Get to Know The Sahrawi People
The men rose from the mats on the floor. They had just finished their supper of skewered fish. As they took their animated discussion about the weather, trade, and politics to the adjacent room, the women cleared the short, round table. The children scuttled in and sat cross-legged on the mats their fathers recently vacated. After serving their children, the women sat down last, as was the custom of the Sahrawi people.
The Sahrawi people, a nomadic people group, have lived in Western Sahara since time immemorial. Due to poor rainfall, agriculture is severely limited in the region. Most Sahrawis are either herdsmen or traders, while some are warriors. Arabs ruled the region from the 1300s to the1600s. The Sahrawi people are descendants of the Arab rulers and the Berber locals of the land. They speak an Arabic dialect called “Hassaniya.” They embraced Islam. However, their brand of Islam retained beliefs that predate the Arab invasion. They are viewed as more tolerant of other faith traditions.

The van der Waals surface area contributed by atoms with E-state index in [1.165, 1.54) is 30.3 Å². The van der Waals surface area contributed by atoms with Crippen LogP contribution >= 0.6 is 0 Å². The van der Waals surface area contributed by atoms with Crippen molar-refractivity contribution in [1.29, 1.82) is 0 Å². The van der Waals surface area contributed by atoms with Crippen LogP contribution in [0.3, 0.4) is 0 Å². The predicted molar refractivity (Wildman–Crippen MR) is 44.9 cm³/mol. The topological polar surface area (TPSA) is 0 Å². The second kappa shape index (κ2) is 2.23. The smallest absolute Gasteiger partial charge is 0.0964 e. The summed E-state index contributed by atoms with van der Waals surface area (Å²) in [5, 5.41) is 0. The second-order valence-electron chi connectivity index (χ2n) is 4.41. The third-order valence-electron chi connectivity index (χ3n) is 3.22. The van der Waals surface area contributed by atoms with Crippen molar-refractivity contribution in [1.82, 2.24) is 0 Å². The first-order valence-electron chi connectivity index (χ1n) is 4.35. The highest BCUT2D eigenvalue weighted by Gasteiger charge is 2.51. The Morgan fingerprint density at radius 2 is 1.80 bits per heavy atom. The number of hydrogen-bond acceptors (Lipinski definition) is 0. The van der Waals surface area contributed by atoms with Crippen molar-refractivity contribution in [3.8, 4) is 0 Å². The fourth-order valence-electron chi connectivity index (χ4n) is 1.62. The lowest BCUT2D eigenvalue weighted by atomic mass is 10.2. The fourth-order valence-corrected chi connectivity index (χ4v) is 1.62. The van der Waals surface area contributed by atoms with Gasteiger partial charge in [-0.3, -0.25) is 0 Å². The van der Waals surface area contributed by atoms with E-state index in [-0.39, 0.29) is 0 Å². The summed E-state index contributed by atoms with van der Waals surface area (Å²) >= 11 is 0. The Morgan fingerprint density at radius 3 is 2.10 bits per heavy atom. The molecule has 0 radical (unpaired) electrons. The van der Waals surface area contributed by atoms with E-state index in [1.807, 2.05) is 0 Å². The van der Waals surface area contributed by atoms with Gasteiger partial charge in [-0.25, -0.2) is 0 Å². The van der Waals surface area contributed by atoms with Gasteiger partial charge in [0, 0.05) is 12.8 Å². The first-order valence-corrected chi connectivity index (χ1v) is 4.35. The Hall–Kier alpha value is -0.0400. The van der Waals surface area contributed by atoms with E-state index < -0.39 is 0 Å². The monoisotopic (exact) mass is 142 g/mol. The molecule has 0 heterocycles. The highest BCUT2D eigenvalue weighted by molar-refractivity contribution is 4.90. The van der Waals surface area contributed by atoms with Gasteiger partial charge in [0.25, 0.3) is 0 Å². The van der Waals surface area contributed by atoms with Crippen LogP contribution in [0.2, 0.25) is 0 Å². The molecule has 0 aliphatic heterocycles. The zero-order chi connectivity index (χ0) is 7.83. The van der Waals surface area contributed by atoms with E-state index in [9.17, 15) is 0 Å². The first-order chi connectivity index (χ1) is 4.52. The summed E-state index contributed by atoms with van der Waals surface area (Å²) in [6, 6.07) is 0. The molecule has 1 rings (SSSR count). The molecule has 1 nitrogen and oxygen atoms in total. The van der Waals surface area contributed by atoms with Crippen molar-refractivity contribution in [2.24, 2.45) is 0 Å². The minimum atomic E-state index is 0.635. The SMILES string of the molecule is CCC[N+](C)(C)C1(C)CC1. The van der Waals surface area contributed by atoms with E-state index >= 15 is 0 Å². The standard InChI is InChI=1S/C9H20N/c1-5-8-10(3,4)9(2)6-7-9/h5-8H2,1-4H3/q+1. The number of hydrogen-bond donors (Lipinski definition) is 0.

Western Sahara came under the Spanish rule in 1884. It became a Spanish province in 1934. Their nomadic lifestyle was curtailed with the Spanish occupation. This period was peppered with revolts against the occupying power. When the Spanish relinquished power in 1975, the Moroccan government annexed Western Sahara. Since then, the Sahrawi people continue to be the last occupied people in the world.
Pray for more Sahrawi people to read about the love of God in the Christian literature available in their language (The Bible, Psalm 119: 16).
Ask the Lord to soften the hearts of the Sahrawi people towards the Gospel message (The Bible, Proverbs 30: 5).
Pray that the Sahrawis experience the love of Jesus Christ and find their ultimate identity as children of the Most High God (The Bible, Romans 5:8).
Ask God to raise up Christian Believers who will make intercession for the Sahrawi people (The Bible, 1 Timothy 2:1).
This article originally appeared in the August 2013 Edition of the Win 10/40 Reporter.
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